Feds approve three solar projects, for a total of 440 MW, in Nevada

U.S. Secretary of the Interior Sally Jewell on June 1 announced the approval of the first three solar energy projects to benefit from the streamlined permitting process of the Bureau of Land Management’s (BLM) Western Solar Plan.

When built, the three solar energy projects on public lands in Clark County, Nevada, will generate up to 440 MW. The new projects – Invenergy’s Harry Allen Solar Energy Center, First Solar’s Playa Solar Project, and NV Energy’s Dry Lake Solar Energy Center – were submitted for approval by the three successful bidders to a competitive auction BLM held in June 2014. The auction was part of the competitive leasing process required for solar energy zones under the terms of the Western Solar Plan.

The Western Solar Plan allows for a more efficient and predictable permitting process by focusing development in solar energy zones with the highest resource potential and lowest conflicts. The expedited reviews of these three projects were completed in less than 10 months, or less than half the amount of time it took under the previous project-by-project system. These reviews also include consideration of the first regional mitigation strategy for solar energy zone projects.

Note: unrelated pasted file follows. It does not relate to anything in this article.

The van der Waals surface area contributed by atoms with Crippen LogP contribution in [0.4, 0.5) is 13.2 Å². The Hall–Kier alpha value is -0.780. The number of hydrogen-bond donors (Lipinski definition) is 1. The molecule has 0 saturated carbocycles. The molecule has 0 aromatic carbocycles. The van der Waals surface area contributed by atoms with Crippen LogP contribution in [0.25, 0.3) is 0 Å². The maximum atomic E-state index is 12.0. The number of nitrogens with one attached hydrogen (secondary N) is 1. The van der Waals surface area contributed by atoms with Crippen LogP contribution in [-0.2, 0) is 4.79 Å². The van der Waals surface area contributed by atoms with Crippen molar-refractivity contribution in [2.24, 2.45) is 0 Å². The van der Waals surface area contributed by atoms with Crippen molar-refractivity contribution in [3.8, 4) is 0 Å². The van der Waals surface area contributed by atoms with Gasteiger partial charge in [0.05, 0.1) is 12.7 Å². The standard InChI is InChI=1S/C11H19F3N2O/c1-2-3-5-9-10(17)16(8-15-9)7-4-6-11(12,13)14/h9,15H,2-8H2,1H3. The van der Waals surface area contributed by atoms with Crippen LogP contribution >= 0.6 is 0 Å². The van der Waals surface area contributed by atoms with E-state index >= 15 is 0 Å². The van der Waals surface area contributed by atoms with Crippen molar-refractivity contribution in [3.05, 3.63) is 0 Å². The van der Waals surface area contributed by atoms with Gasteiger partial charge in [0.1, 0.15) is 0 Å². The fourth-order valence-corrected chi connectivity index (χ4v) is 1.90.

“Through thoughtful planning and upfront public participation, these solar projects demonstrate we can reduce permitting times, create certainty for energy developers, and achieve better outcomes for communities and the environment,” said Jewell. “Through a landscape-level approach, we are cutting carbon pollution and creating jobs through responsible solar development on our public lands.”